On July 17, the Senate Banking Committee's Subcommittee on Financial Institutions and Consumer Protection, chaired by Sherrod Brown, D-Ohio, held a hearing titled "Shining a Light on the Consumer Debt Industry."
Corey Stone, an assistant director at the Consumer Financial Protection Bureau (CFPB), and Reilly Dolan, acting associate director of the division of financial practices at the Federal Trade Commission (FTC), testified before Brown alone, except for a brief, but meaningful, appearance by the ranking Republican on the subcommittee, Pat Toomey, R-Penn. The Comptroller of the Currency sent a statement, but, by arrangement, did not send a live witness.
Brown began the hearing by expressing satisfaction that Richard Cordray has been confirmed as director of the CFPB and will now be able to exercise the full powers that go with the position. (Brown did not refer to the fact that Senate Democrats had to "go nuclear" in order to accomplish this, but he is justified in expressing satisfaction. This removes one of the key grounds for opponents to challenge the legitimacy of the CFPB. There remains a challenge to the constitutionality of the establishment of the agency, but this will probably be resolved somehow in a manner that will not result in invalidation of all of the actions the CFPB has taken. At the very least, the administration has taken a calculated risk and so far is winning handsomely.)
In his opening statement, Brown acknowledged the need for a debt collection system, then reviewed a litany of abusive practices by the debt collection industry, such as making repeated contacts with debtors, making physical threats against them, threatening to desecrate the bodies of dead relatives and threatening to kill the pets of debtors — practices that have been the subject of settlements that in some cases also provided injunctive relief against continuing to work in the industry.
He also reported that former industry employees have spoken of signing affidavits to proceed on collections without the supporting documentation to back up the claims.
Readers would not be surprised to learn this, but they might be surprised to learn that several of the largest debt collection agencies are owned by several of the largest banks. When regulators require banks to charge off delinquent loans, perhaps after 180 days, by moving the loans to an affiliated collector, the bank can retain an interest without having the loans languish on the books of the banking entity.
At the same time, they avoid so-called "reputational risk" associated with the tactics collectors employ against debtors and compliance with laws and regulations.
The regulatory landscape has changed, so that the authority will be concentrated in the CFPB rather than divided between the so-called "prudential" banking regulators and the FTC. Also, the nature of the industry has changed with the evolution of technology since the basic regulatory authority, the Fair Debt Collection Practices Act (FDCPA) was enacted in 1977, but the law has not been updated.
A major issue is the uneven quality of data that sloshes around the system and the difficulty consumers have in getting access to the documents they need in order to establish that the debt is valid, as hospitals, banks and student lenders sell and resell the debts.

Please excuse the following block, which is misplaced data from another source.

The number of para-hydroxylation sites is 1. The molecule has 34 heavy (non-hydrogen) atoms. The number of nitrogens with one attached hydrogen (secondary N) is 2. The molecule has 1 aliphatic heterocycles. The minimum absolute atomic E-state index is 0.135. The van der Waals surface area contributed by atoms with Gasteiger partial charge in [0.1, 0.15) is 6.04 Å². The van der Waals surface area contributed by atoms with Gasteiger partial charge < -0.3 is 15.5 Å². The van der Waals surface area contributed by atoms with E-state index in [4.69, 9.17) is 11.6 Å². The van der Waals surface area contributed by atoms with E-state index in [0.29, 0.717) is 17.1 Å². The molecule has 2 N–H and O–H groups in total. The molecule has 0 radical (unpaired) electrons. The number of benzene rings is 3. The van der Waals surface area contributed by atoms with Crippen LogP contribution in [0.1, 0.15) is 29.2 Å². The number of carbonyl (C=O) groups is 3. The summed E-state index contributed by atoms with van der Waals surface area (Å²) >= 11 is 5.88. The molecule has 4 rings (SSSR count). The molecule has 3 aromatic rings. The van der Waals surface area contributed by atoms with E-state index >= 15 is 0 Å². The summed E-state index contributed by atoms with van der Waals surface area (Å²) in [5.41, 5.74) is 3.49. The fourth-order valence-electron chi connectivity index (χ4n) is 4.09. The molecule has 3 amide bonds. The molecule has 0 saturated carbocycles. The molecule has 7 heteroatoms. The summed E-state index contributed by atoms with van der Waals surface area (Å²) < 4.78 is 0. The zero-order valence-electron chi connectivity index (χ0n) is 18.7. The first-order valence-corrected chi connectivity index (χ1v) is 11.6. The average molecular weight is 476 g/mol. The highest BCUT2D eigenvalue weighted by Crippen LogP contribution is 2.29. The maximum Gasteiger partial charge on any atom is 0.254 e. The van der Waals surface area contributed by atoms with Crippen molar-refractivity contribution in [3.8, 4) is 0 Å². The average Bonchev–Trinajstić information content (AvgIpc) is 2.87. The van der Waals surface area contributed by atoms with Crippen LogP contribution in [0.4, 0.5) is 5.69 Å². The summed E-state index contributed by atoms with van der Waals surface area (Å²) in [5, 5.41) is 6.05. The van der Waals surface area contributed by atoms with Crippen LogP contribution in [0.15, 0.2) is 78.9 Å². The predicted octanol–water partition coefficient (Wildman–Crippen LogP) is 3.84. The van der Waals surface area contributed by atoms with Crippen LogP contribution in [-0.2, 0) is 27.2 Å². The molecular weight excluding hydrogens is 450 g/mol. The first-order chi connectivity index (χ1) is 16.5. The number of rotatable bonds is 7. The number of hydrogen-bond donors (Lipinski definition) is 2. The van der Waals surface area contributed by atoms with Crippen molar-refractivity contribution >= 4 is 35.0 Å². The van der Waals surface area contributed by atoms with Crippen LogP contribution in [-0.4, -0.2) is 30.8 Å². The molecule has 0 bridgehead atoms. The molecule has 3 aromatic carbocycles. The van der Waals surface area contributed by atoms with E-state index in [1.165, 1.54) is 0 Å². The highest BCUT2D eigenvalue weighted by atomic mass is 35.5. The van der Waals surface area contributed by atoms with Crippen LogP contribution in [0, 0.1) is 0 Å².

Brown set forth a number of policies and asked the FTC's Dolan whether they would be feasible.
The list provides an indication of where Brown is headed in drafting new legislation:
• To require debt collectors, whether primary creditors or third-party collectors, to have all relevant documentation before issuing their first debt collection notice to the consumer;
• To require that information on prior collection attempts travel with the debts;
• To prohibit the sale of unverifiable debts and implicitly suggesting that those debts are verifiable;
• To disclose whether debt being sold is time-barred.
Dolan's answers showed that the response by the FTC is incomplete, but several of them mentioned difficulties in obtaining adequate data.
Ultimately, these issues wind up at the CFPB, and Stone spoke hopefully of advances in technology that promise to make data available to all parties cheaply through a central depository.
He pledged that the CFPB will work with other regulators, including the banking regulators and the FTC "to establish clearer guidance for how debt collectors may use some of the new communication technologies to reach those who owe debts, while protecting privacy and dignity."
During his limited participation, Toomey jousted with Stone about whether the CFPB exceeded its authority by using bulletin guidance to apply its authority to regulate unfair and abusive practices to the debt collection industry, rather than undertake a full-fledged rulemaking.
Stone responded that the CFPB is on solid ground under existing law. Toomey then asked whether, in effect, the bulletin was saying that that which is illegal is illegal, and Stone agreed.
Toomey called this circumstance "peculiar," and he appears to be gearing up to support whatever resistance the industry decides to pose against forthcoming regulation and legislation.
In conclusion, both Sen. Brown and the CFPB are in the early stages of developing an updated version of collection law and the regulations to go with it, and the CFPB is still struggling to get a grip on how the industry works, but the destination of these efforts is clear, along with a likely source of fierce opposition.
Also, I would point out that a couple of issues for further inquiry would be to follow up on the modest settlements that the FTC has achieved to determine 1) ironically, whether the fines have actually been collected, and 2) whether if injunctive relief included bars working in the industry, the miscreants have not evaded the injunction by recasting their work in some new format and perhaps in a different locale, perhaps offshore.
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